2015: My year in reading



Let’s just wipe a teensy bit of dust off of this blog here, shall we? Okay, so maybe it’s a little bit more than a teensy bit of dust, but with the arrival of the new year, I felt the strongest pull to write something before January 1st was over. Unfortunately this uncontrollable urge didn’t have a specific muse alongside it, but fortunately I always love writing about books and it seemed like the perfect time to recap my year of reading, something I haven’t done here since the beginning of 2012. So without further ado, let’s break it down a bit…

Reading challenge goal: 50 books
Total books read: 51 books! (see them all on Goodreads here)

I was thrilled to make my reading goal again this year. I know that a reading challenge isn’t everyone’s cup of tea and that many people think it’s problematic for a variety of reasons (ie. it pushes you to plow through books without enjoying them, it makes you choose short books over long books, etc.), but I’m a goal-oriented person who loves to read as much as possible, so for me it makes perfect sense. I have been a bit wary to increase my goal past 50 for many years now, however, but for 2016 I’m finally taking the plunge and jumping up to 55 books. I’m excited to gently push myself towards choosing reading over playing silly games on my phone (I’m looking at you, stupidly addictive Frozen Free Fall), and with the new job I’m starting on January 4th (social media editor at Today’s Parent magazine — very excited!), I’ll now be taking the subway to and from work every day instead of the streetcar, which means I can finally read on my commute (streetcar-reading makes me nauseous).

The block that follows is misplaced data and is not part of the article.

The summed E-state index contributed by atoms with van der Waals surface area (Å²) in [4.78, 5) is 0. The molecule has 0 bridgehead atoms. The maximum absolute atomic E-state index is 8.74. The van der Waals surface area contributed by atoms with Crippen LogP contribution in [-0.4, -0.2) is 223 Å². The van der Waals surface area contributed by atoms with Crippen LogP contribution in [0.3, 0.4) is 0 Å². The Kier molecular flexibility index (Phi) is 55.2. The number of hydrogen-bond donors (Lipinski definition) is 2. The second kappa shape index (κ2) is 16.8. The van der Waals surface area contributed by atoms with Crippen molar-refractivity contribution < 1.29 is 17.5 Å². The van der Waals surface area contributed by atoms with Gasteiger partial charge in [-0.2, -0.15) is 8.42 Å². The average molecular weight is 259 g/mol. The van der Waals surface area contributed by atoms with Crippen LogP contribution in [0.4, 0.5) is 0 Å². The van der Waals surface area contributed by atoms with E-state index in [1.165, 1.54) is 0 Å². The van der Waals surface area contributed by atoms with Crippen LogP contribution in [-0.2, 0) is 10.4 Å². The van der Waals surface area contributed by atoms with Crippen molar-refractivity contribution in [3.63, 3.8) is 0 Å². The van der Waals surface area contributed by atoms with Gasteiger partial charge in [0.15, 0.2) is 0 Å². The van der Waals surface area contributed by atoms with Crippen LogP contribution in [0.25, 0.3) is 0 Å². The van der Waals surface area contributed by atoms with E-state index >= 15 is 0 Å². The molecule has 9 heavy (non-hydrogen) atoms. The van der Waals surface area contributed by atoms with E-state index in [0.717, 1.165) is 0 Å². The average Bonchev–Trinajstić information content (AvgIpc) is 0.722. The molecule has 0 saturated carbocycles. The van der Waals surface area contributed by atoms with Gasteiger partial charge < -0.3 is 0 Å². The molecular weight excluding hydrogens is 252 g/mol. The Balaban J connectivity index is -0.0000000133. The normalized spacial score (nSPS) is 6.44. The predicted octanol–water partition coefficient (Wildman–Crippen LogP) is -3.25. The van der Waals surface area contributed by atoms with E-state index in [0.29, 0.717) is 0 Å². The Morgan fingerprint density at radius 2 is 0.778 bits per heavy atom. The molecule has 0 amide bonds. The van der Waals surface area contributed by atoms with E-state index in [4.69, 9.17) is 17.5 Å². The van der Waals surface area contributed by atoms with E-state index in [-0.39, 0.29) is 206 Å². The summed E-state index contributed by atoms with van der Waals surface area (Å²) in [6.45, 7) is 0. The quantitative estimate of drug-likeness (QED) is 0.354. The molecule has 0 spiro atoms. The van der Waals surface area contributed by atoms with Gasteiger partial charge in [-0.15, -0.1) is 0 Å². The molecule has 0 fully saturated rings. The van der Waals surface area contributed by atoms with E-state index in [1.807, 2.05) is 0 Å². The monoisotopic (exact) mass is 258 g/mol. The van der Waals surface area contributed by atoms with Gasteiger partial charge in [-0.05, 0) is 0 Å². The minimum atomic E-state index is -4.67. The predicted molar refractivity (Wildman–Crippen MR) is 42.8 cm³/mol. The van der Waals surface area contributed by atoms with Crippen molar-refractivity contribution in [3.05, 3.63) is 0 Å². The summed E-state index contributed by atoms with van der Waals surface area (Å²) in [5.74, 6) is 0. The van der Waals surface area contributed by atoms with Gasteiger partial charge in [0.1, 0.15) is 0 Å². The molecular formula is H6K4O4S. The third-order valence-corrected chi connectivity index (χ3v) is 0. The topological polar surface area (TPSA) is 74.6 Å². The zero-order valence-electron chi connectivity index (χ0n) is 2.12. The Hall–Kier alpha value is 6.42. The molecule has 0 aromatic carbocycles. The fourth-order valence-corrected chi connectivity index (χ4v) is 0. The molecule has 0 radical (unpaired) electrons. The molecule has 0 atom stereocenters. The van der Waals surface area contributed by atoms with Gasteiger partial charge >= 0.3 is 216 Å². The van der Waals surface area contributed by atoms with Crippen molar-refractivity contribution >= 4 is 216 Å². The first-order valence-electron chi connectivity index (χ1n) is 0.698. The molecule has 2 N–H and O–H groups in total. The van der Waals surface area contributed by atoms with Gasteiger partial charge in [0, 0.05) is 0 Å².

To briefly highlight a few of my faves, here are the top 3 books I read this year, alongside my short Goodreads reviews:

stationelevenFavourite book read in 2015: Station Eleven by Emily St. John Mandel

I absolutely loved this novel. What a fantastically well woven story. Sure it relies on a lot of coincidences, but the way it all tied together was so beautiful and interesting that I didn’t even mind that a several of the plot points were rather convenient. I loved how while most post-apocalyptic stories usually just focus on the post- part, Station Eleven showed us the pre-, during, and post-apocalypse. The characters, too, were for the most part fantastic: I couldn’t get enough of Kirsten, Clark, Jeevan, and of course, the amazing Miranda. (Arthur was the only one who I couldn’t quite get behind, but alas.) Bonus points for being partially set in Toronto and having a strong Shakespearean bent! Highly recommended read.


deptofspeculationHonourable mention: Dept. of Speculation by Jenny Offill

Oh, how I love a beautifully crafted short book. A novel that can make me feel real, intense feelings in under 200 pages is a winner to me. It’s impossible to explain this story, told in snippets and abstracts, but it’s more than worth the short time it’ll take you to read it…and it’ll definitely linger in your mind long after you’re done.



fangirlHonourable mention: Fangirl by Rainbow Rowell

I didn’t think I could love this book more than Rainbow Rowell’s Eleanor & Park…but I think that maybe I did. Fangirl was definitely the most fun book I’ve read so far this year, yet it also managed to pull at my heartstrings so well. Cath was a fantastic character and the Harry Potter fangirl in me connected so well with her. Such an entertaining read, and now I also can’t wait to read Rainbow Rowell’s next novel, Carry On, her version of Cath’s fanfiction!

And because I love stats, here’s a few key stats I pulled out from my 2015 reading list:

Fiction: 47
Non-fiction: 4

Female author: 20
Male author: 31